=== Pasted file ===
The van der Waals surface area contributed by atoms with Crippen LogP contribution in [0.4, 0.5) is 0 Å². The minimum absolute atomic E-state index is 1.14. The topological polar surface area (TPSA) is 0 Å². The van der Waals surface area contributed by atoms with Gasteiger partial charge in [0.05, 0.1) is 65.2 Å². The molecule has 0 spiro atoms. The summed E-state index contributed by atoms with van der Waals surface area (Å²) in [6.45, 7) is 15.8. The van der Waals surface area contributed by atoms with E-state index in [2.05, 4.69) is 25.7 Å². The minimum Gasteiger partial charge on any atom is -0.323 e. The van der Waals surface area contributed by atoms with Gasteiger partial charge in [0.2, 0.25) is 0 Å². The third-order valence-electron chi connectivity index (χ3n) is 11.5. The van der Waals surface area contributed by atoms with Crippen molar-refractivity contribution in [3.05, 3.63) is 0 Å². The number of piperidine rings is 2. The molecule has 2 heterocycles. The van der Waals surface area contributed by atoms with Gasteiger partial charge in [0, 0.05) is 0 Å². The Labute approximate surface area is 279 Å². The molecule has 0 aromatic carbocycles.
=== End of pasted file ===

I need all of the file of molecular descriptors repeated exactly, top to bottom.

The van der Waals surface area contributed by atoms with Crippen LogP contribution in [0.4, 0.5) is 0 Å². The minimum absolute atomic E-state index is 1.14. The topological polar surface area (TPSA) is 0 Å². The van der Waals surface area contributed by atoms with Gasteiger partial charge in [0.05, 0.1) is 65.2 Å². The molecule has 0 spiro atoms. The summed E-state index contributed by atoms with van der Waals surface area (Å²) in [6.45, 7) is 15.8. The van der Waals surface area contributed by atoms with E-state index in [2.05, 4.69) is 25.7 Å². The minimum Gasteiger partial charge on any atom is -0.323 e. The van der Waals surface area contributed by atoms with Gasteiger partial charge in [0.2, 0.25) is 0 Å². The third-order valence-electron chi connectivity index (χ3n) is 11.5. The van der Waals surface area contributed by atoms with Crippen molar-refractivity contribution in [3.05, 3.63) is 0 Å². The number of piperidine rings is 2. The molecule has 2 heterocycles. The van der Waals surface area contributed by atoms with Gasteiger partial charge in [0, 0.05) is 0 Å². The Labute approximate surface area is 279 Å². The molecule has 0 aromatic carbocycles.